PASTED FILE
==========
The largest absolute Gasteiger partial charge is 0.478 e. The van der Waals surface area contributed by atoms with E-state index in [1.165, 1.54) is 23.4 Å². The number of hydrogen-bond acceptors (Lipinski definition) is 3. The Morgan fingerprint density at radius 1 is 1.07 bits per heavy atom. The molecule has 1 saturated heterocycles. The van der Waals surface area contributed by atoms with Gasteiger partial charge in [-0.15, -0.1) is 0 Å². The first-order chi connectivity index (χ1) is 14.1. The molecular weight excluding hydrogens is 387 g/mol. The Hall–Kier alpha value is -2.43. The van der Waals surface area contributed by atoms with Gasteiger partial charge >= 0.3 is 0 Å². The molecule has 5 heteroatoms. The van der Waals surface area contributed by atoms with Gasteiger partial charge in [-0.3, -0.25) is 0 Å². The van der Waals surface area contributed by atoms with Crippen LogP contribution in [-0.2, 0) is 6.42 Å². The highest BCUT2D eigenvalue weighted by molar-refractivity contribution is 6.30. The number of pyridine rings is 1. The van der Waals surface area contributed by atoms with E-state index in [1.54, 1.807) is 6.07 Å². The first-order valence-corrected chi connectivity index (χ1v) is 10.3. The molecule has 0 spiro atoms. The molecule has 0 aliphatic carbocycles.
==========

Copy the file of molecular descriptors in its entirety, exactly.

The largest absolute Gasteiger partial charge is 0.478 e. The van der Waals surface area contributed by atoms with E-state index in [1.165, 1.54) is 23.4 Å². The number of hydrogen-bond acceptors (Lipinski definition) is 3. The Morgan fingerprint density at radius 1 is 1.07 bits per heavy atom. The molecule has 1 saturated heterocycles. The van der Waals surface area contributed by atoms with Gasteiger partial charge in [-0.15, -0.1) is 0 Å². The first-order chi connectivity index (χ1) is 14.1. The molecular weight excluding hydrogens is 387 g/mol. The Hall–Kier alpha value is -2.43. The van der Waals surface area contributed by atoms with Gasteiger partial charge >= 0.3 is 0 Å². The molecule has 5 heteroatoms. The van der Waals surface area contributed by atoms with Gasteiger partial charge in [-0.3, -0.25) is 0 Å². The van der Waals surface area contributed by atoms with Crippen LogP contribution in [-0.2, 0) is 6.42 Å². The highest BCUT2D eigenvalue weighted by molar-refractivity contribution is 6.30. The number of pyridine rings is 1. The van der Waals surface area contributed by atoms with E-state index in [1.54, 1.807) is 6.07 Å². The first-order valence-corrected chi connectivity index (χ1v) is 10.3. The molecule has 0 spiro atoms. The molecule has 0 aliphatic carbocycles.